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POP MUSIC REVIEW

Struts and frets

Wailing on guitar, Brian Setzer and his blissful big band tear into festive fare and some revamped classics for their sixth annual Christmas Extravaganza.

December 24, 2007|John Payne | Special to The Times

Ex-Stray Cats main man Brian Setzer has found life after rockabilly by stepping forward into the past. He and his dazzling big band rip the roots of swing, jazz and early rock 'n' roll with a punky verve whose sheer joy is nigh irresistible.

On Friday, the first of two sold-out nights of the sixth annual Brian Setzer Orchestra Christmas Extravaganza at Gibson Amphitheatre, the nattily dressed guitarist-singer delivered a wildly eclectic party, leading his brass-heavy ensemble in a rocked-up compendium of classic cuts from several eras in decades past, plus a sprinkling of Christmas standards tricked out in appropriately swingin' settings provided by Les Brown's longtime arranger, Frank Comstock.

This was an old-fashioned Really Big Show on a garishly beautiful stage strewn with Christmas trees, giant wrapped gifts, a golden arch that framed vintage video clips (hot rods, sock hops, dancing Santas) and a glimmering jukebox center stage, visually linking the varied retro musical styles that Setzer stirred and served with such tasteful expertise.

A warmly kitschy-ironic vibe pervaded as the 17-member orchestra -- in their fuchsia and tiger-stripe jackets -- tore into wild and woolly versions of holiday fare including "God Rest Ye Merry Gentlemen," "Sleigh Ride" and a gorgeously vocal-harmonized "Angels We Have Heard on High" later encoring with a head-spinningly clever arrangement of "The Nutcracker Suite."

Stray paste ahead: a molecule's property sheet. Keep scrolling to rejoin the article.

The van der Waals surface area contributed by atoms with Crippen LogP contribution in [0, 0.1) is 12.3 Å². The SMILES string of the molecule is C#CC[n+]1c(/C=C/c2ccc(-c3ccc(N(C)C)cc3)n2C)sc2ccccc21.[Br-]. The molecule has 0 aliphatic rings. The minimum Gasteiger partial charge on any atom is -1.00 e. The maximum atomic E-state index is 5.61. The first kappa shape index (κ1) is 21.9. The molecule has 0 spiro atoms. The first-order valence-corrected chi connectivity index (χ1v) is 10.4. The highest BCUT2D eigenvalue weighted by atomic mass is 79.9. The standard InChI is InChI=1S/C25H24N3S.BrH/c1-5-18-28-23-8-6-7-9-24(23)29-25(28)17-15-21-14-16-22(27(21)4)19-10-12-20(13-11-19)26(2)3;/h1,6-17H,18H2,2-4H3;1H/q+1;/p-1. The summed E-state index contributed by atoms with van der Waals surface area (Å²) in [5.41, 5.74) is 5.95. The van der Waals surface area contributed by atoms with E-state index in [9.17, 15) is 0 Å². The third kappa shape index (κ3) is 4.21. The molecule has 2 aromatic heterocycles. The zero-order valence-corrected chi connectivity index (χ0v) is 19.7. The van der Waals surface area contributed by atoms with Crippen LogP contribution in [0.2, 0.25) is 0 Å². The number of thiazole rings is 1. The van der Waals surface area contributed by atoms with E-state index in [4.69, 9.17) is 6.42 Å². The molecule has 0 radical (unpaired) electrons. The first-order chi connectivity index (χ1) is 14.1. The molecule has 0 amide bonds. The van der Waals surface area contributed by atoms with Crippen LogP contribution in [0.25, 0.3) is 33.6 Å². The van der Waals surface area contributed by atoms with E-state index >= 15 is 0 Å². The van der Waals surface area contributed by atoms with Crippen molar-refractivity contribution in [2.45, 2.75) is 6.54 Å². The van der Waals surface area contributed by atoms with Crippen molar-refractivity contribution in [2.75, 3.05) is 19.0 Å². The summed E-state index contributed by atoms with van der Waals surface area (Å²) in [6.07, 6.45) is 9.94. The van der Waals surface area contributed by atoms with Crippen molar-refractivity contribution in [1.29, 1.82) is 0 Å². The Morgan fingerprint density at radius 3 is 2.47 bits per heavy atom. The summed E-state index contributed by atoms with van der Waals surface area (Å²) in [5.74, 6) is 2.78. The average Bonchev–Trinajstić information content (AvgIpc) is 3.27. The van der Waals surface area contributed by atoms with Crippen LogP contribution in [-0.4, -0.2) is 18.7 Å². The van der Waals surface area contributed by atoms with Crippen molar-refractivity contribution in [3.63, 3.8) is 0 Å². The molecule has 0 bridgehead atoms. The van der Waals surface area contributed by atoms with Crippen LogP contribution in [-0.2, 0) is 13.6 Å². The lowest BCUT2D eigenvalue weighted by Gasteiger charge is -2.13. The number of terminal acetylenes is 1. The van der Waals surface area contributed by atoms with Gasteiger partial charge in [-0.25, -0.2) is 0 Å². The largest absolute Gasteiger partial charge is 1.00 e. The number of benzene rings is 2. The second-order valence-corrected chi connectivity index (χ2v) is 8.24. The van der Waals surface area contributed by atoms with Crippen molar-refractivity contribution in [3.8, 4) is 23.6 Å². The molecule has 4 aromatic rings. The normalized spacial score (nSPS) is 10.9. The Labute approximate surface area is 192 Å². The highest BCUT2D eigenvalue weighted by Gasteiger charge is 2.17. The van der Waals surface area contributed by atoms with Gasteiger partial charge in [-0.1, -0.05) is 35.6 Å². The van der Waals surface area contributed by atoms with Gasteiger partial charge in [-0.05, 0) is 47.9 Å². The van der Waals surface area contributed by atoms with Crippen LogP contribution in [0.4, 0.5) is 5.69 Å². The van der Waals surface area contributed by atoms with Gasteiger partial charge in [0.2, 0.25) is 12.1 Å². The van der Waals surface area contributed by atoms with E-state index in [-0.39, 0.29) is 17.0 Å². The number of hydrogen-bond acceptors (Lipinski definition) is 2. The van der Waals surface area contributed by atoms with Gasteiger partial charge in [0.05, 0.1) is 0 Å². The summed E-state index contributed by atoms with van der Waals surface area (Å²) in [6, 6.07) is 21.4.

For The Record
Los Angeles Times Tuesday, December 25, 2007 Home Edition Main News Part A Page 2 National Desk 1 inches; 28 words Type of Material: Correction
Setzer's guitar: In Monday's Calendar section, a review of Brian Setzer's performance at the Gibson Amphitheatre said that Setzer's guitar was a Gibson. He was playing a Gretsch.

Throughout, so-cool Mr. Setzer strutted and strolled the stage, conducting the band with neat swerves of his trademark orange Gibson hollow-body guitar. Making with the small talk and funny chitchat, Setzer proved not just a likable master of ceremonies but also a bona fide scholar of swing, jazz, rockabilly, rock 'n' roll and even classical styles. His fleet-fingered guitar solos and jazzy comping referenced Grieg's "Hall of the Mountain King" and a klezmerized version of Beethoven's "Fur Elise," as well as "Boogie Woogie Bugle Boy" and "Flight of the Bumblebee."

Setzer tipped a hat to his former bandmates on "Stray Cat Strut" (segueing neatly into "You're a Mean One, Mr. Grinch") and "Rock This Town," egging on the band in cracklingly hot runs through "Jump Jive 'an Wail," "Dig That Crazy Santa Claus," "Boogie Woogie Santa Claus," a ferociously funky "Fishnet Stockings" and a way suave "Route 66."

Setzer's big band -- which has just been nominated for a Grammy in the best classical crossover album category for "Wolfgang's Big Night Out" -- is a well-lubricated energy machine, with sterling trumpet and sax soloists and a great pounding drive supplied by a pompadoured drummer and stand-up bassist, the last of whom joined Setzer mid-set for a considerably rawer and tougher front-of-stage trio set that allowed Setzer room to stretch his considerable guitar chops. The studious and virtuosic way he presented the material kept this show well clear of Sha Na Na territory.

The opening act the Detonators purveyed a super-tight, sassy batch of rockabilly and roots rock 'n' roll that included singer Dibbs Preston bravely tackling Roy Orbison's octave-leaping "In Dreams" in spite of obviously strained vocal cords. The band made up for it with extra helpings of good-humored vigor and wickedly good instrumental work.

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